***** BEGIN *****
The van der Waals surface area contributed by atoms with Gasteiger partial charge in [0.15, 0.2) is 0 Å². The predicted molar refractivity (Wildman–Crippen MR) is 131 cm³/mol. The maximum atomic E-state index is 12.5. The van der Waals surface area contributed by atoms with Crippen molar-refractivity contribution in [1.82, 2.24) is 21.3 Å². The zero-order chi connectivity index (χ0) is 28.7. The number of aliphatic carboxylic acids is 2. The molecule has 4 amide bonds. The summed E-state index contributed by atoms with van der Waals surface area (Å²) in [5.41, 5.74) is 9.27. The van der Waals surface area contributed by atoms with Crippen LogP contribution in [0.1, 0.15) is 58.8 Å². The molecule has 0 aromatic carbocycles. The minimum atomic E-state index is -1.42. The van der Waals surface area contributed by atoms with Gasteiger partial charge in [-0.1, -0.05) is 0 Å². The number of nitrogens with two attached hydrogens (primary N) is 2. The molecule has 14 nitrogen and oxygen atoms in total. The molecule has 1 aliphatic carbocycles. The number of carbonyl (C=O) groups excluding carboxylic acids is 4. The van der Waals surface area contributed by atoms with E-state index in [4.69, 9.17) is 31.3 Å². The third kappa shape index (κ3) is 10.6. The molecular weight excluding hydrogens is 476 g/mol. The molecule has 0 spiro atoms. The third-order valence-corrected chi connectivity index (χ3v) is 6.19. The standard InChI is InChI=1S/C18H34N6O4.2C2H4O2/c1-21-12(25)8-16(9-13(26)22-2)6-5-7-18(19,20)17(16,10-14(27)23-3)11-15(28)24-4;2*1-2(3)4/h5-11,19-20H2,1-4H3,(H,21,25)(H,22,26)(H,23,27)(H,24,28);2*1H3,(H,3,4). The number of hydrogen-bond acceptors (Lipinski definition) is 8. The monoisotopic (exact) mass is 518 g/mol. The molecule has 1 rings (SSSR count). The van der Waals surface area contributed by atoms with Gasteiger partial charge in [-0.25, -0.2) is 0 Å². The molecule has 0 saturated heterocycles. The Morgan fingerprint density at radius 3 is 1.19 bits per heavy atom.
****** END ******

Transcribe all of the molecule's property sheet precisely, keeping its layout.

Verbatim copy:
The van der Waals surface area contributed by atoms with Gasteiger partial charge in [0.15, 0.2) is 0 Å². The predicted molar refractivity (Wildman–Crippen MR) is 131 cm³/mol. The maximum atomic E-state index is 12.5. The van der Waals surface area contributed by atoms with Crippen molar-refractivity contribution in [1.82, 2.24) is 21.3 Å². The zero-order chi connectivity index (χ0) is 28.7. The number of aliphatic carboxylic acids is 2. The molecule has 4 amide bonds. The summed E-state index contributed by atoms with van der Waals surface area (Å²) in [5.41, 5.74) is 9.27. The van der Waals surface area contributed by atoms with Crippen LogP contribution in [0.1, 0.15) is 58.8 Å². The molecule has 0 aromatic carbocycles. The minimum atomic E-state index is -1.42. The van der Waals surface area contributed by atoms with Gasteiger partial charge in [-0.1, -0.05) is 0 Å². The number of nitrogens with two attached hydrogens (primary N) is 2. The molecule has 14 nitrogen and oxygen atoms in total. The molecule has 1 aliphatic carbocycles. The number of carbonyl (C=O) groups excluding carboxylic acids is 4. The van der Waals surface area contributed by atoms with E-state index in [4.69, 9.17) is 31.3 Å². The third kappa shape index (κ3) is 10.6. The molecular weight excluding hydrogens is 476 g/mol. The molecule has 0 spiro atoms. The third-order valence-corrected chi connectivity index (χ3v) is 6.19. The standard InChI is InChI=1S/C18H34N6O4.2C2H4O2/c1-21-12(25)8-16(9-13(26)22-2)6-5-7-18(19,20)17(16,10-14(27)23-3)11-15(28)24-4;2*1-2(3)4/h5-11,19-20H2,1-4H3,(H,21,25)(H,22,26)(H,23,27)(H,24,28);2*1H3,(H,3,4). The number of hydrogen-bond acceptors (Lipinski definition) is 8. The monoisotopic (exact) mass is 518 g/mol. The molecule has 1 rings (SSSR count). The van der Waals surface area contributed by atoms with Gasteiger partial charge in [-0.25, -0.2) is 0 Å². The molecule has 0 saturated heterocycles. The Morgan fingerprint density at radius 3 is 1.19 bits per heavy atom.